A top Doncaster police chief has said a mixture of ‘overtime’ and ‘student officers’ will provide extra patrols in the town centre.
Doncaster Council announced last week they had paid for two officers to carry out police duties between 7am and 10pm in the wake over growing anger of anti-social behaviour, aggressive begging and drug abuse.
Council bosses have not yet said how much this has cost.
Chief Inspector Jayne Forrest has said no neighbourhood police units in communities outside of the town centre will be pulled in to provide the extra cover.
She added the issue is now the ‘number one priority’ for police in Doncaster and a team had been assigned to focus on dealers selling Spice with some coming as far as Hull to sell the drug.
Chf Insp Forest also said around 40 people have refused support and continue to live a ‘criminal lifestyle’.
New figures show in the last 12 months, 114 people in the town centre have been identified with issues such as drug addiction, begging and homelessness and criminality.
Some 60 people have accepted help from drug services and/or have been placed into accommodation. A further 10 have been jailed for a variety of different offences while 39 have refused all help.
“Issues in the town centre always been a high priority ever since we got the Public Space Protection Order in November last year – recent events have really focused our attention in order to demonstrate we respond to public views,” Chf Insp Forest said.
“I was concerned about the level of worry and concern people were displaying and for me, it was about taking the temperature of the town centre and I didn’t like it.
“This was why we swiftly responded and was resolute that we have a strong, cohesive plan. I do think we’ve turned the tide of opinion already.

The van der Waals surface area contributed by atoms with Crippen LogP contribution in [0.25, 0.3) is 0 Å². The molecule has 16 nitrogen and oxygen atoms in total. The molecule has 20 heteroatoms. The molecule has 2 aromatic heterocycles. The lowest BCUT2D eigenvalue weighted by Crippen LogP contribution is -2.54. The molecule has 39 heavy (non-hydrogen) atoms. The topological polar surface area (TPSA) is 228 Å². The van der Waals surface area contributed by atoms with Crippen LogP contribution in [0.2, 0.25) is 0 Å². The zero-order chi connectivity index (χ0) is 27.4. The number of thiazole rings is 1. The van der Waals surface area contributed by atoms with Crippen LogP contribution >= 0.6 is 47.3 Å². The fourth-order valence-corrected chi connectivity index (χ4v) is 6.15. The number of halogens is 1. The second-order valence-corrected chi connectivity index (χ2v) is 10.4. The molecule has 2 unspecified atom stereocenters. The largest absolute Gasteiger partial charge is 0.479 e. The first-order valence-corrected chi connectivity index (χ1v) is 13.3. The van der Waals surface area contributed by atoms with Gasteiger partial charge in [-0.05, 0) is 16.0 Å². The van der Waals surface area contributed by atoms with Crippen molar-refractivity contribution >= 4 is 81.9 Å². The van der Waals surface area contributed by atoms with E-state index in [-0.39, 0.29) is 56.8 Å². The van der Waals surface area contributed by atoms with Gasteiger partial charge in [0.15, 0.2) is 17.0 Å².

“I want to reiterate that all of this has come about from what people have said and we’ve acted.
I don’t think we’re seeing anything other than the perfect storm that is nationally occurring but it’s just locally in Doncaster and the tightness of the town centre probably feels worse.”
Residents and business owners say they have been plagued by rough sleepers on Spice and called on the authorities to take action.
One problem police forces up and down the country has found is defendants being punished with fines which they can’t pay.
“We’re trying to put a strong plan together to actually break that cycle rather than watch it rotate again,” Chf Insp Forest said.
“Homeless people are forced to pay to pay the court fines and then can’t and then they enter the system again.
“We’re coming at it from a different way – what we’re doing now with others is all about intervention and support.
“If we come across a person now, if they say they’re addicted to Spice then we direct them to Aspire (drug and alcohol services) if they’re on the streets then we direct them to St Leger Homes.
“Ultimately, this brings us down to a cohort of people who won’t engage with us and are refusing treatment and help – in turn they’re choosing this criminal lifestyle and that’s what makes enforcement much harder.”
An officer who attended a recent public meeting said there was some frustration from officers at the courts and the level of sentence passed to defendants.
But Chf Insp Forest said she wanted to focus on issues she can change.
“I’m finding that prison sentences are given out but for committing a shoplifting isn’t 10 years inside.
“I try and influence what I can change and not get hung up on what I can’t. We do have the conversation with the CPS and they do understand a local issue coming through the courts.
“I find them very supportive but if you in the grips of addiction or homeless, there’s no point of sitting them up before a court because we’re just setting the whole plan up to fail.”
Doncaster Council made a surprise announcement it was paying for two extra officers to patrol the town centre. The Doncaster police chief explained how it will work.
“The scheme is a mixture of overtime and we’re deploying out student officers differently,” she said.
“We used to put them on the response teams but what we’re now doing is putting them in a tutor unit and they’re learning the job on foot visible in town centre.
“It’s a combination of reconfiguring the resources we do have but no neighbourhood police officers will be taken away from communities.”